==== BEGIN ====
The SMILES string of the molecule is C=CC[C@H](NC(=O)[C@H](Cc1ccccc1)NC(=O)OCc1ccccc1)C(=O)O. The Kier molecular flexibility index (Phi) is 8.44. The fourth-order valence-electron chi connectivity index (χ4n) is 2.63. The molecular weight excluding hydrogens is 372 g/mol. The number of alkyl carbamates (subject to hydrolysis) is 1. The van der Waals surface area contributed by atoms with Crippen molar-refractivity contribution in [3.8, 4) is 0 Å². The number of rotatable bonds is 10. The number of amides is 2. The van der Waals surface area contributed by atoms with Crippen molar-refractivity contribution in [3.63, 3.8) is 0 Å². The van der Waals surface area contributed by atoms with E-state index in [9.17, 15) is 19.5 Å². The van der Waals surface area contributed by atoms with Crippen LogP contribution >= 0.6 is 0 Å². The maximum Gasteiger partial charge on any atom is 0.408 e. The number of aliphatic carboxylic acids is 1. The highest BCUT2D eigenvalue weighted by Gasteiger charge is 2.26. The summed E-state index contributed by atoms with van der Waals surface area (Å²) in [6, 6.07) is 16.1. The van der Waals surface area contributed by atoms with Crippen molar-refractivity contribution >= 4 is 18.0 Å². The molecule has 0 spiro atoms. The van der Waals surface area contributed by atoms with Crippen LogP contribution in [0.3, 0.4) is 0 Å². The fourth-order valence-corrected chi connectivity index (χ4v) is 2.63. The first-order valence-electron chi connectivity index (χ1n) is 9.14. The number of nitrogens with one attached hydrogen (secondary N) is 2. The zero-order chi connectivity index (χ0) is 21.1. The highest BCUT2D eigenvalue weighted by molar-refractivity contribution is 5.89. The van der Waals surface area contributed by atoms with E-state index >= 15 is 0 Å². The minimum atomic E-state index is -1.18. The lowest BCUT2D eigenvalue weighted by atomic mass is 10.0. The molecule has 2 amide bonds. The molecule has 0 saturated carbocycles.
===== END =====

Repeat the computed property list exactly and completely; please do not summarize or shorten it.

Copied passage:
The SMILES string of the molecule is C=CC[C@H](NC(=O)[C@H](Cc1ccccc1)NC(=O)OCc1ccccc1)C(=O)O. The Kier molecular flexibility index (Phi) is 8.44. The fourth-order valence-electron chi connectivity index (χ4n) is 2.63. The molecular weight excluding hydrogens is 372 g/mol. The number of alkyl carbamates (subject to hydrolysis) is 1. The van der Waals surface area contributed by atoms with Crippen molar-refractivity contribution in [3.8, 4) is 0 Å². The number of rotatable bonds is 10. The number of amides is 2. The van der Waals surface area contributed by atoms with Crippen molar-refractivity contribution in [3.63, 3.8) is 0 Å². The van der Waals surface area contributed by atoms with E-state index in [9.17, 15) is 19.5 Å². The van der Waals surface area contributed by atoms with Crippen LogP contribution >= 0.6 is 0 Å². The maximum Gasteiger partial charge on any atom is 0.408 e. The number of aliphatic carboxylic acids is 1. The highest BCUT2D eigenvalue weighted by Gasteiger charge is 2.26. The summed E-state index contributed by atoms with van der Waals surface area (Å²) in [6, 6.07) is 16.1. The van der Waals surface area contributed by atoms with Crippen molar-refractivity contribution >= 4 is 18.0 Å². The molecule has 0 spiro atoms. The van der Waals surface area contributed by atoms with Crippen LogP contribution in [0.3, 0.4) is 0 Å². The fourth-order valence-corrected chi connectivity index (χ4v) is 2.63. The first-order valence-electron chi connectivity index (χ1n) is 9.14. The number of nitrogens with one attached hydrogen (secondary N) is 2. The zero-order chi connectivity index (χ0) is 21.1. The highest BCUT2D eigenvalue weighted by molar-refractivity contribution is 5.89. The van der Waals surface area contributed by atoms with E-state index >= 15 is 0 Å². The minimum atomic E-state index is -1.18. The lowest BCUT2D eigenvalue weighted by atomic mass is 10.0. The molecule has 2 amide bonds. The molecule has 0 saturated carbocycles.